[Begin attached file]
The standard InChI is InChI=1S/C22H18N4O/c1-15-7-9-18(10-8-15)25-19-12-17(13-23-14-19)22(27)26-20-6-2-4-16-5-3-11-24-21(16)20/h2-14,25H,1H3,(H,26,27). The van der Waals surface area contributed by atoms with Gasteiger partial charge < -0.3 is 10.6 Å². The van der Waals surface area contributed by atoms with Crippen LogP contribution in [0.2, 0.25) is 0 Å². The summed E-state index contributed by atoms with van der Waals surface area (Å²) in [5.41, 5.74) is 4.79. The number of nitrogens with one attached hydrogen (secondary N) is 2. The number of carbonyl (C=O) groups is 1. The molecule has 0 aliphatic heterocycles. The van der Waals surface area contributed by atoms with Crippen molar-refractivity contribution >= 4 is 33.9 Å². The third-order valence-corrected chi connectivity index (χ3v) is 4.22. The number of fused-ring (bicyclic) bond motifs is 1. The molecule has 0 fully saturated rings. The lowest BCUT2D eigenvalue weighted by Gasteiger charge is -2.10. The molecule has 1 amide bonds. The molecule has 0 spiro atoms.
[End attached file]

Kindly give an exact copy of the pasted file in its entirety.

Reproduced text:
The standard InChI is InChI=1S/C22H18N4O/c1-15-7-9-18(10-8-15)25-19-12-17(13-23-14-19)22(27)26-20-6-2-4-16-5-3-11-24-21(16)20/h2-14,25H,1H3,(H,26,27). The van der Waals surface area contributed by atoms with Gasteiger partial charge < -0.3 is 10.6 Å². The van der Waals surface area contributed by atoms with Crippen LogP contribution in [0.2, 0.25) is 0 Å². The summed E-state index contributed by atoms with van der Waals surface area (Å²) in [5.41, 5.74) is 4.79. The number of nitrogens with one attached hydrogen (secondary N) is 2. The number of carbonyl (C=O) groups is 1. The molecule has 0 aliphatic heterocycles. The van der Waals surface area contributed by atoms with Crippen molar-refractivity contribution >= 4 is 33.9 Å². The third-order valence-corrected chi connectivity index (χ3v) is 4.22. The number of fused-ring (bicyclic) bond motifs is 1. The molecule has 0 fully saturated rings. The lowest BCUT2D eigenvalue weighted by Gasteiger charge is -2.10. The molecule has 1 amide bonds. The molecule has 0 spiro atoms.